Few months ago, I predicted that Uber and Lyft would eventually merge. My point is that most of these category-kings, after destroying value, pivot to eke out something at the end by combining. They need to because very soon both Uber and Lyft will have to battle a new enemy: Didi Chuxing, the China-based ride-sharing startup.
In this piece, I explain why Uber and Lyft will merge. The trajectories both are following show that they will have challenges with Lyft gaining on Uber, but the overall industry cooling. As soon as that happens, their margins, if they have any, will collapse. Once that happens, they will begin to talk of merger, with each other. Government will see their struggles, and will dismiss any anti-trust concern gone. The result: it will bless their union. Uber is today’s Category-King, but its past behaviors have slowed it down, offering a window for Lyft to catch-up. As they become peer-competitors and rivalries, they will destroy the sector. I do see many close rivalry typical of others that ended together: Elance/Odesk (now UpWork), Groupon / LivingSocial, Sirius / XM and Rover / DogVacay. Please add DraftKings and FanDuel in the list; I predict they will merge also despite any FCC ruling, at the moment. They will struggle, owing to wounds they inflict on each other, in coming years, and will be saved via merger.
Didi Chuxing defeated Uber in China, and absorbed Uber’s Chinese assets. The company just raised $4 billion to pursue a global expansion. That brings the year total to $10 billion. The company is now worth $56 billion, only behind Uber (2016; $68 billion) or ahead if you use the Softbank-led latest round (2017, $50 billion), in the most valued private technology startup category.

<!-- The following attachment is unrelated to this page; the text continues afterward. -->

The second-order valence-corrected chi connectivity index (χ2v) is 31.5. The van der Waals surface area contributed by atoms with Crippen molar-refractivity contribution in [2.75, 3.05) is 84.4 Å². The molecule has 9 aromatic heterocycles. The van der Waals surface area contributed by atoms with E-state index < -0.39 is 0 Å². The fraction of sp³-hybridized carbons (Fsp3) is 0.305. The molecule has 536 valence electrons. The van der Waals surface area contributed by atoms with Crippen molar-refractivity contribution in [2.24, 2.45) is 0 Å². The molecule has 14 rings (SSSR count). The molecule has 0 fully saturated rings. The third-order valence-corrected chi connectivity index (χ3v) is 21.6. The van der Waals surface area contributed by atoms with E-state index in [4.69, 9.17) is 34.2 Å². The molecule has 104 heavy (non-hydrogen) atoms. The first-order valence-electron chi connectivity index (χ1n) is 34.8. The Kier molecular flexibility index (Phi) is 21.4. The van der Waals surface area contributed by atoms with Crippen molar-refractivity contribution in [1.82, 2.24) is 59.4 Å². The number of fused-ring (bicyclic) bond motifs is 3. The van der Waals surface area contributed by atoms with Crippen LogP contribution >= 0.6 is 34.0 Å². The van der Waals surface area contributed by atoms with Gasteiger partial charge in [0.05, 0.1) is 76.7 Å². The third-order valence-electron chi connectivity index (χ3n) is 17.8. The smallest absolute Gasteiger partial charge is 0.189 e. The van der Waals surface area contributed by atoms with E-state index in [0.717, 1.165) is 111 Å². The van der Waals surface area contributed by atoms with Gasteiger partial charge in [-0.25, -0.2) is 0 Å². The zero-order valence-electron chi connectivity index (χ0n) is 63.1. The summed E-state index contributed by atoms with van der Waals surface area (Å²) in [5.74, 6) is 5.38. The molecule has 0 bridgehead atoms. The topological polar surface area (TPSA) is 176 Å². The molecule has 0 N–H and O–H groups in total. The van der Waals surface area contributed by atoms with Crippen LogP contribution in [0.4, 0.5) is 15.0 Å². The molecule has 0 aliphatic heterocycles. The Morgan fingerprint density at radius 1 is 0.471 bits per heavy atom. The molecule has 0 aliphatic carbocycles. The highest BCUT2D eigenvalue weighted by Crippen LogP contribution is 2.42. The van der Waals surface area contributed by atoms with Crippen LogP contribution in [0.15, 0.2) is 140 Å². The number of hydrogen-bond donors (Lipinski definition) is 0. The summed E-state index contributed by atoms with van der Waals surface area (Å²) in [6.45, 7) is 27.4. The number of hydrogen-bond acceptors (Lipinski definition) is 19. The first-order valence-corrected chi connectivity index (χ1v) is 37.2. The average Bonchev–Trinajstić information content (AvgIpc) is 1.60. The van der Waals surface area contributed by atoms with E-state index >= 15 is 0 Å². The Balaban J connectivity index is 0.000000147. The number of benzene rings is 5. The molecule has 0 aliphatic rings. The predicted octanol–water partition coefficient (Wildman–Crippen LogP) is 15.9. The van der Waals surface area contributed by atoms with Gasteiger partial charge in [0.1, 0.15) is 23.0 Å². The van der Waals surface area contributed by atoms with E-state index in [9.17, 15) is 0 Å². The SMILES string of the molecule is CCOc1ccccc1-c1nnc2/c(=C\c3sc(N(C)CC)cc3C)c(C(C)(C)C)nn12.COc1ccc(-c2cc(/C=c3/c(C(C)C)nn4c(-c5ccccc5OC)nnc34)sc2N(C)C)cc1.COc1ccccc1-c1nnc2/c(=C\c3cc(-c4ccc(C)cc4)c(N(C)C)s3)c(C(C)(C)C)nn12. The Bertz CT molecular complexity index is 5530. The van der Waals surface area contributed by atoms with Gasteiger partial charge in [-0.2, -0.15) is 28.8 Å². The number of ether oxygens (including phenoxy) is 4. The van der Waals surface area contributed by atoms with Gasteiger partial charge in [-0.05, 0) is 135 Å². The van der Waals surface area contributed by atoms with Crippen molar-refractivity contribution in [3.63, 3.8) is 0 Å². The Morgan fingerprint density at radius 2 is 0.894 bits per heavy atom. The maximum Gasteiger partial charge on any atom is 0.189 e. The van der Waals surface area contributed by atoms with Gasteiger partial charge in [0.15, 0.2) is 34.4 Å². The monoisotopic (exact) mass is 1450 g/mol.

Didi Chuxing, the Chinese ride-hailing app that is Uber’s biggest rival overseas, has raised another $4 billion to aid its international expansion. Softbank and Mubadala Capital, a state fund of Abu Dhabi, both participated. Didi said it would use the cash to buy a fleet of 1 million new-energy vehicles (NEV) and the expansion of charging infrastructure
With this money, Didi Chuxing wants to move into Brazil, Latin America’s largest economy. It plans to take majority stake in 99, a leading ride-sharing startup that operates from Brazil. Didi plans to start operations in Mexico in 2018.It already controls the Southeast Asian market through Grab where with Softbank it invested $2 billion. Grab leads the Southeast Asian ride-sharing market. With 99 and Grab, Didi is holding two important regions. India’s Ola, which is the leading startup there, in the sector, has Didi and Softbank as leading investors. (Softbank is a Uber investor, so it will win irrespective of who survives.)
Interestingly, Didi has given up in U.S. (it has shut down its U.S. app), pushing its customers to choose Lyft to make life harder for Uber. Yes, Didi wants a stronger Lyft to weaken Uber at home and distract its global expansions. With multiple legal issues before Uber to deal with, Didi is expected to gain more grounds internationally. Lyft is gaining grounds on Uber already in U.S. Of course, Uber can manage the amalgam of bad press and distractions to evolve under its new leadership.
As Didi raises this unbelievable amount of money and Uber struggles globally and locally, even as Lyft remains largely a U.S. business, both Uber and Lyft may decide to combine. If they combine, Uber will be saved the trouble of fighting for its position at home (U.S.) and can then focus to challenge Didi internationally. On that premise, I believe that Uber and Lyft will merge to handle the challenges coming from Didi.
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